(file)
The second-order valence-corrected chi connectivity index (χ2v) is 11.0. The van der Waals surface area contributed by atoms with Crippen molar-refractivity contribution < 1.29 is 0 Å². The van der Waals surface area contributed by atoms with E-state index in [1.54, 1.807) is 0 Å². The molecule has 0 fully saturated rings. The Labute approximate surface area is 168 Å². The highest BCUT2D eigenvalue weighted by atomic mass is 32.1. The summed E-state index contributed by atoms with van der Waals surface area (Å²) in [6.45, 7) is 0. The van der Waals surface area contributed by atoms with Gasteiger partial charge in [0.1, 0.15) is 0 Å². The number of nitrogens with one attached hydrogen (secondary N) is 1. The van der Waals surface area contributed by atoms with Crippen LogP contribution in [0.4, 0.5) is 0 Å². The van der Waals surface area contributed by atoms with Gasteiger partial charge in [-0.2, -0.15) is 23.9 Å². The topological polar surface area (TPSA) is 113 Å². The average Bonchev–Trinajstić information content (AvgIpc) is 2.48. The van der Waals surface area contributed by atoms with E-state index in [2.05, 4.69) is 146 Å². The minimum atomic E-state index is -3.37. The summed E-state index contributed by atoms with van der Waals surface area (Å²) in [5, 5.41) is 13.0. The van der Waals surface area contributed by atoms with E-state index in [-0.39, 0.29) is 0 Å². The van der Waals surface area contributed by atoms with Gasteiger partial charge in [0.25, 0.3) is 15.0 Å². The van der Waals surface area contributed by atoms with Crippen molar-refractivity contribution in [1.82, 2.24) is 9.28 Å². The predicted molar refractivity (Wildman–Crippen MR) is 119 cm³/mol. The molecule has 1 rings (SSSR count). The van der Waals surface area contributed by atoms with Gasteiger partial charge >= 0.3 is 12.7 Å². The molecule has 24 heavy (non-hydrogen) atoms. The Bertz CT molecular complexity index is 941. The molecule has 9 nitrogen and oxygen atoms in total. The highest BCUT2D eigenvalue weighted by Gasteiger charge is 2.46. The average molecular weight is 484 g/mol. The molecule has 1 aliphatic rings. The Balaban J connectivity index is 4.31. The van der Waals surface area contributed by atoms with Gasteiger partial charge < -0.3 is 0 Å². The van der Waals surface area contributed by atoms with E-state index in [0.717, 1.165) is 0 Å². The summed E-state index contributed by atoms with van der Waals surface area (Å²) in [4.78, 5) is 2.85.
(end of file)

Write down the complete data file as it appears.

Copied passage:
The second-order valence-corrected chi connectivity index (χ2v) is 11.0. The van der Waals surface area contributed by atoms with Crippen molar-refractivity contribution < 1.29 is 0 Å². The van der Waals surface area contributed by atoms with E-state index in [1.54, 1.807) is 0 Å². The molecule has 0 fully saturated rings. The Labute approximate surface area is 168 Å². The highest BCUT2D eigenvalue weighted by atomic mass is 32.1. The summed E-state index contributed by atoms with van der Waals surface area (Å²) in [6.45, 7) is 0. The van der Waals surface area contributed by atoms with Gasteiger partial charge in [0.1, 0.15) is 0 Å². The number of nitrogens with one attached hydrogen (secondary N) is 1. The van der Waals surface area contributed by atoms with Crippen LogP contribution in [0.4, 0.5) is 0 Å². The van der Waals surface area contributed by atoms with Gasteiger partial charge in [-0.2, -0.15) is 23.9 Å². The topological polar surface area (TPSA) is 113 Å². The average Bonchev–Trinajstić information content (AvgIpc) is 2.48. The van der Waals surface area contributed by atoms with E-state index in [2.05, 4.69) is 146 Å². The minimum atomic E-state index is -3.37. The summed E-state index contributed by atoms with van der Waals surface area (Å²) in [5, 5.41) is 13.0. The van der Waals surface area contributed by atoms with E-state index in [-0.39, 0.29) is 0 Å². The van der Waals surface area contributed by atoms with Gasteiger partial charge in [0.25, 0.3) is 15.0 Å². The van der Waals surface area contributed by atoms with Crippen molar-refractivity contribution in [1.82, 2.24) is 9.28 Å². The predicted molar refractivity (Wildman–Crippen MR) is 119 cm³/mol. The molecule has 1 rings (SSSR count). The van der Waals surface area contributed by atoms with Gasteiger partial charge >= 0.3 is 12.7 Å². The molecule has 24 heavy (non-hydrogen) atoms. The Bertz CT molecular complexity index is 941. The molecule has 9 nitrogen and oxygen atoms in total. The highest BCUT2D eigenvalue weighted by Gasteiger charge is 2.46. The average molecular weight is 484 g/mol. The molecule has 1 aliphatic rings. The Balaban J connectivity index is 4.31. The van der Waals surface area contributed by atoms with Gasteiger partial charge < -0.3 is 0 Å². The van der Waals surface area contributed by atoms with E-state index in [0.717, 1.165) is 0 Å². The summed E-state index contributed by atoms with van der Waals surface area (Å²) in [4.78, 5) is 2.85.